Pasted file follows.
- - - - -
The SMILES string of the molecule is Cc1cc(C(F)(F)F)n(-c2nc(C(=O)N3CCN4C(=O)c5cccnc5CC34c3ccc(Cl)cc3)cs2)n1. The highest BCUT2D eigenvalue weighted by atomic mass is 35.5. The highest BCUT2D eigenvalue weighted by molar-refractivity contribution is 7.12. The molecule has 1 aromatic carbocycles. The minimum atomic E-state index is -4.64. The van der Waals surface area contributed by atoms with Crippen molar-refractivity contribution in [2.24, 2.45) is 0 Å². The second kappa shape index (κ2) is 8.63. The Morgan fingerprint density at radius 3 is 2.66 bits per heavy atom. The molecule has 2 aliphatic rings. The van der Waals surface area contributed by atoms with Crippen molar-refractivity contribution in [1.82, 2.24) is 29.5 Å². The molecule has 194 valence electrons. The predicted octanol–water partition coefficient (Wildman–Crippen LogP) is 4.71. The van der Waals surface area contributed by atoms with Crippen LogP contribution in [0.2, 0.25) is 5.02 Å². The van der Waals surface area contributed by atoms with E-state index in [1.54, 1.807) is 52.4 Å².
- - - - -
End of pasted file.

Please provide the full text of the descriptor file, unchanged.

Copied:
The SMILES string of the molecule is Cc1cc(C(F)(F)F)n(-c2nc(C(=O)N3CCN4C(=O)c5cccnc5CC34c3ccc(Cl)cc3)cs2)n1. The highest BCUT2D eigenvalue weighted by atomic mass is 35.5. The highest BCUT2D eigenvalue weighted by molar-refractivity contribution is 7.12. The molecule has 1 aromatic carbocycles. The minimum atomic E-state index is -4.64. The van der Waals surface area contributed by atoms with Crippen molar-refractivity contribution in [2.24, 2.45) is 0 Å². The second kappa shape index (κ2) is 8.63. The Morgan fingerprint density at radius 3 is 2.66 bits per heavy atom. The molecule has 2 aliphatic rings. The van der Waals surface area contributed by atoms with Crippen molar-refractivity contribution in [1.82, 2.24) is 29.5 Å². The molecule has 194 valence electrons. The predicted octanol–water partition coefficient (Wildman–Crippen LogP) is 4.71. The van der Waals surface area contributed by atoms with Crippen LogP contribution in [0.2, 0.25) is 5.02 Å². The van der Waals surface area contributed by atoms with E-state index in [1.54, 1.807) is 52.4 Å².